I suspect that the Russian Orthodox Church may be just a little less demanding on this point and it recognises what are termed "common law marriages."  Not exactly analogous to what you are speaking of but it is an interesting point.   The bishops speak of the need to respect common law mariages in their Millennial 2000 document "The Basis of the Social Concept"  http://www.russianchurchusa.org/index.php3?mode=1318&id=2110&ln=en

Just as a side note: in Illinois, common law marriage was abolished over a century ago.  It will recognize one from a jurisdiction still having them, but no such thing exists in Illinois.

Btw, the situation you seem to describe Father has prevailed for a long time in Ethiopia, where people often do not marry in Church before years of civil marriage, the clergy excepted.

Ok - just to clarify, because I'm a little confused: are people saying that the Orthodox Church would, or would not, recognize a marriage not made in the Church? What if we married in an Anglican Church?

Your husband would be excommunicate.  And your minister cannot officiate at the Orthodox ceremony or vest.  If you have an Anglican service before or after the Orthodox service, that's not in fact a problem.  The Church is only concerned about the Orthodox ceremony, and that the Orthodox has one.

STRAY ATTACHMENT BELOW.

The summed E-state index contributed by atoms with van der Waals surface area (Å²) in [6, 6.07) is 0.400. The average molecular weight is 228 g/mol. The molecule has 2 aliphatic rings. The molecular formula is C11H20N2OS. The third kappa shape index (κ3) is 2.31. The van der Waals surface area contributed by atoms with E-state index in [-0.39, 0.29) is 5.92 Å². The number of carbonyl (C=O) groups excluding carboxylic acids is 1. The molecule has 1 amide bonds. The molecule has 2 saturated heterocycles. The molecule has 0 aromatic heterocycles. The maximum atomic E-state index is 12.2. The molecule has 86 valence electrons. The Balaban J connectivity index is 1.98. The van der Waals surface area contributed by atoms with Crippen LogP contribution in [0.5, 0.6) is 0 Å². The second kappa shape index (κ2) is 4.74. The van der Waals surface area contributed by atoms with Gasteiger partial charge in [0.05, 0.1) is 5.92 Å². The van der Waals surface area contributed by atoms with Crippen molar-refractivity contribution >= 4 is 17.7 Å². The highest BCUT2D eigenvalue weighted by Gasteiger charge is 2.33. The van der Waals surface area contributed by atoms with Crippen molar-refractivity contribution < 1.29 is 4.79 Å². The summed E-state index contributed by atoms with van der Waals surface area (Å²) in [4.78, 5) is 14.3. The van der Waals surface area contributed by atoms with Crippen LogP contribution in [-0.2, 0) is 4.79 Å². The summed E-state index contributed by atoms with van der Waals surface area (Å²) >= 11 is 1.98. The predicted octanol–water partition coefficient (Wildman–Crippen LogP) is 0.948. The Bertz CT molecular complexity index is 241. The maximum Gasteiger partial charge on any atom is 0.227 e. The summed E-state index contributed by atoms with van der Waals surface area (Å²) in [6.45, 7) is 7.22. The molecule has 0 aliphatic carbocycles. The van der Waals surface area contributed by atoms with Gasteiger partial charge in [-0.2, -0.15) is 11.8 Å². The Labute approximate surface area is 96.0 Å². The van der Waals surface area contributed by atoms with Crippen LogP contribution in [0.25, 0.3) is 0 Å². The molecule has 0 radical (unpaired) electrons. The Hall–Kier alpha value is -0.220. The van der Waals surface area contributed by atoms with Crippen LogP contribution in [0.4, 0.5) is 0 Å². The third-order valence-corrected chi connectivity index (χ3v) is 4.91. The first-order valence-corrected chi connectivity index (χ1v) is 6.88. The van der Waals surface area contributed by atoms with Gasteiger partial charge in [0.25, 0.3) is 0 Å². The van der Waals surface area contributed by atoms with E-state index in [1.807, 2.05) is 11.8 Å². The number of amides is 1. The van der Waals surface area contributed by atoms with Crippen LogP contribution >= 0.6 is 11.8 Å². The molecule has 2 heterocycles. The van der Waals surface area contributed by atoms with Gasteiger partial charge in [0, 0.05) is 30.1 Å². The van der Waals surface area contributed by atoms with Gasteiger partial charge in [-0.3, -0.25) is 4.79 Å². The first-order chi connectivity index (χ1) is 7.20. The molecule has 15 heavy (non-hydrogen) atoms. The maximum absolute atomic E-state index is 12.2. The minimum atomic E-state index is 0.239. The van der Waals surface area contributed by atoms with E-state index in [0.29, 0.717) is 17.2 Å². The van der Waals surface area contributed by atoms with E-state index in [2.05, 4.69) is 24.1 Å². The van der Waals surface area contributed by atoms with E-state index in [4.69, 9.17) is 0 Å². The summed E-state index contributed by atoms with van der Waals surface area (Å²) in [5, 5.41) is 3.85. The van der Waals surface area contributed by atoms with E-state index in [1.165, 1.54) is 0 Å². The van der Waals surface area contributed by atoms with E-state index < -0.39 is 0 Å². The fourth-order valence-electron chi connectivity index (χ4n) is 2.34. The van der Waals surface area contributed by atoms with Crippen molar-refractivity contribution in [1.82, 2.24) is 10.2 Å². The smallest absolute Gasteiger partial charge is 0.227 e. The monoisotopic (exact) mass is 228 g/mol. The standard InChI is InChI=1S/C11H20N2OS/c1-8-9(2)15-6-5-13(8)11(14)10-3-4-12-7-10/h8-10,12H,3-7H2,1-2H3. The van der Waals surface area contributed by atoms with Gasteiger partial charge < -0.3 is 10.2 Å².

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« Reply #15 on: July 05, 2009, 03:00:39 PM »


, although the Church does not recognize marriages outside of her

I suspect that the Russian Orthodox Church may be just a little less demanding on this point and it recognises what are termed "common law marriages."  Not exactly analogous to what you are speaking of but it is an interesting point.   The bishops speak of the need to respect common law mariages in their Millennial 2000 document "The Basis of the Social Concept"  http://www.russianchurchusa.org/index.php3?mode=1318&id=2110&ln=en

Just as a side note: in Illinois, common law marriage was abolished over a century ago.  It will recognize one from a jurisdiction still having them, but no such thing exists in Illinois.

Btw, the situation you seem to describe Father has prevailed for a long time in Ethiopia, where people often do not marry in Church before years of civil marriage, the clergy excepted.

Ok - just to clarify, because I'm a little confused: are people saying that the Orthodox Church would, or would not, recognize a marriage not made in the Church? What if we married in an Anglican Church?